Levels are the basic tool used by Photoshop and Elements to correct shadows, midtones, and highlights in your images. The first stop for a levels adjustment should be the Auto Levels command, found by clicking Image > Adjustments > Auto Levels. Figures 8.7a and 8.7b show before and after views of what Auto Levels can do for your image. You can see a significant improvement in the midtones, as well as some improvement in shadow and highlight detail.
Figure 8.7a. Before using Auto Levels, this image is lacking detail.
Figure 8.7b. After Auto Levels the image is much improved.
Throughout this chapter you'll see that I use adjustment layers for almost everything. The reason for this is safety. By making my corrections on adjustment layers, I don't modify the original image, which enables me to go back at any time to make changes if I like.
Although Auto Levels can be a great way to adjust your photo, it isn't always the perfect adjustment. You want to go into the Levels control to make your own adjustments for more control, especially as you become more comfortable with image editing. By selecting Layer > New Adjustment Layer > Levels, you see the dialog box shown in Figure 8.8.
Figure 8.8. The Levels command lets you control how the image data is seen.
The Levels control looks very similar to the histogram, the basic bar graph of tonal values, ranging from pure black to pure white, on the combined red, green, and blue channels within your image. Black is on the left, and white on the right. Levels shows two different sets of controls: Input is the upper set of numbers and the ones associated with the histogram, and Output is the lower set of numbers associated with the bar below the histogram. For the time being, we're only worried about the Input levels.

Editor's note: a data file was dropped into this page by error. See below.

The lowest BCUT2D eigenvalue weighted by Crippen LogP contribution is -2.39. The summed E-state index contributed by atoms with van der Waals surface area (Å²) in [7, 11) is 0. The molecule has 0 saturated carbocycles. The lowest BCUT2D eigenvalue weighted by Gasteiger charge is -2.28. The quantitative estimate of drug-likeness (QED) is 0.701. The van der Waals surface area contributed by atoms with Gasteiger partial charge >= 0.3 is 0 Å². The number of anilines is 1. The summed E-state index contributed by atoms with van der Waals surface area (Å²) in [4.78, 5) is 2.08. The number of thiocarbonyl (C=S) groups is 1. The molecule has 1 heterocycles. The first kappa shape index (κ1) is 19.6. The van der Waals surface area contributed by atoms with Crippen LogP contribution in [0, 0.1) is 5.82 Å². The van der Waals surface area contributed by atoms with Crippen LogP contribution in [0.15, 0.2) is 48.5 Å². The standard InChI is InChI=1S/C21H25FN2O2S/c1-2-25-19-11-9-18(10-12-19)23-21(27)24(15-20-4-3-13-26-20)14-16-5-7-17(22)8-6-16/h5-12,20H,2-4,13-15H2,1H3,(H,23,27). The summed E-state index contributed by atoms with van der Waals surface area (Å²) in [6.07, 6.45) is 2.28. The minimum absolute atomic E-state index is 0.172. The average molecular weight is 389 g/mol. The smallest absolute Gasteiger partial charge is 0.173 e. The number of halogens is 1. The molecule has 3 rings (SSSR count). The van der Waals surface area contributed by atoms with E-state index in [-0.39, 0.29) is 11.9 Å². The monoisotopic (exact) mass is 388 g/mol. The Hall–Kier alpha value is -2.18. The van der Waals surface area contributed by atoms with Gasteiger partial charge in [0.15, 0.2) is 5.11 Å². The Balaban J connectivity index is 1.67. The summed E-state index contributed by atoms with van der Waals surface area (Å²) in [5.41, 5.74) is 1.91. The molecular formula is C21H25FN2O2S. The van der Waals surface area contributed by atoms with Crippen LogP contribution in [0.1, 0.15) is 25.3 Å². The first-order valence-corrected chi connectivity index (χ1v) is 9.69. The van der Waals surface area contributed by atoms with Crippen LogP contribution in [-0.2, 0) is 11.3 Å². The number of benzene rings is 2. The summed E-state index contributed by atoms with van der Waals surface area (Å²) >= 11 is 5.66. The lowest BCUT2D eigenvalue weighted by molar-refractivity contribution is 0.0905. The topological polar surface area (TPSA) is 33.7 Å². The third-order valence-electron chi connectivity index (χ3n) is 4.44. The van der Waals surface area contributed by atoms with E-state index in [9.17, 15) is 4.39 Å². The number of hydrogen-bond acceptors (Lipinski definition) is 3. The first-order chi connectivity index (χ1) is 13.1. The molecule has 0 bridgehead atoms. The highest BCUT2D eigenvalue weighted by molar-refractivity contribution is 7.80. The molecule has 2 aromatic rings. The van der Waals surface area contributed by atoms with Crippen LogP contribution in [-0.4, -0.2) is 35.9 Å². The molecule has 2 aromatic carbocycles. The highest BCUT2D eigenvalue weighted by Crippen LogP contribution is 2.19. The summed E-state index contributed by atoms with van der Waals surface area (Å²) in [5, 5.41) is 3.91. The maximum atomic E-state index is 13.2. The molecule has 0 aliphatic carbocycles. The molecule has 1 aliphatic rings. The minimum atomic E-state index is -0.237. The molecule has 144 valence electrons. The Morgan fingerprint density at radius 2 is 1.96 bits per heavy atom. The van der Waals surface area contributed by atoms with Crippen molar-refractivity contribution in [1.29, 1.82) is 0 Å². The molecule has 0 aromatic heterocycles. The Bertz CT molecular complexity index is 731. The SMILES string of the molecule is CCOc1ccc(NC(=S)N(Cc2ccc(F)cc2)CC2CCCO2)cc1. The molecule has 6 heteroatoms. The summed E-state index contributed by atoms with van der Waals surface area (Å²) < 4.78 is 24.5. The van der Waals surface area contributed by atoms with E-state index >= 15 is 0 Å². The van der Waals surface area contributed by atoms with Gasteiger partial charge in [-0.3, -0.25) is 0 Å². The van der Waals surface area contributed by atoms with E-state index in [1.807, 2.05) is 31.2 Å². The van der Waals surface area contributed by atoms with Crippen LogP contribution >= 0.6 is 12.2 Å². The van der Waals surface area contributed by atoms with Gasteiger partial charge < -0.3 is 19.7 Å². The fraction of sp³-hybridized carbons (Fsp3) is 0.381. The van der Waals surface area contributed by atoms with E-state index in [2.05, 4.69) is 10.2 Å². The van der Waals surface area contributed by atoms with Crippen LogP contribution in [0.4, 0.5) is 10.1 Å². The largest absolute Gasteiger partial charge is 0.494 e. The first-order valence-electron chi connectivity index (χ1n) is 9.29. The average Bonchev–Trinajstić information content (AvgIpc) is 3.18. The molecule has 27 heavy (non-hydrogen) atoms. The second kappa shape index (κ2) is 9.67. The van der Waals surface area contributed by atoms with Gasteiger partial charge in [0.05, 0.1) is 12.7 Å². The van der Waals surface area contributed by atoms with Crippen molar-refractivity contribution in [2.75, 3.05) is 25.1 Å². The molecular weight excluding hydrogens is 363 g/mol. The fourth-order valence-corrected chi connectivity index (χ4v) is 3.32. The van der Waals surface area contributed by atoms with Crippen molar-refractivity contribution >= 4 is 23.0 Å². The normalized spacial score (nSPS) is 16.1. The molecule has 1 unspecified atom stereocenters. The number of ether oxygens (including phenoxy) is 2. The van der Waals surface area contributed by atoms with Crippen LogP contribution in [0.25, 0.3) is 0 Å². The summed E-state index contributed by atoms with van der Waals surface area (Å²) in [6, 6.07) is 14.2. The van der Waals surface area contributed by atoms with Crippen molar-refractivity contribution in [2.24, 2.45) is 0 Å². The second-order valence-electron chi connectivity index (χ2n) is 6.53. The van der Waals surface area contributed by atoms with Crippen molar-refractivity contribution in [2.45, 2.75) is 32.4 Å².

As you can see from Figure 8.8, by default the Input levels are set to 0, 1.00, and 255. In other words, black has a value of zero, the gamma (or luminance, or midtones) of the image is 1.00, and white is set to 255. By adjusting any of these numbers, you change what is considered black and white and can adjust the luminance.
Under most circumstances, you want the image data to extend from one end of the chart to the other, maximizing the tonal range in the image. If, as you may frequently find, a photo has the bulk of its data at one end or at the center, the result is an image that doesn't have the full impact that it should. Figure 8.9 shows an example of this. The original image is underexposed, with most of the data in the lower half of the histogram.
Figure 8.9. This image is underexposed with much of the image data on the lower end of the histogram.
By moving the highlight slider to the right side of the image data, the tonal range of the image is spread out across the entire range, resulting in the photo shown in Figure 8.10.
Figure 8.10. After adjusting the highlights there is more detail seen, but the midtones need correction.
This adjustment has created some exposure problems in the midtones, however, and as you can see in Figure 8.10 they're a little too light. To correct this, I drag the gamma, or midpoint, slider down to restore some contrast and shadow detail to the image, as shown in Figure 8.11.
Figure 8.11. Adjusting the midtone slider gives the image a final correction.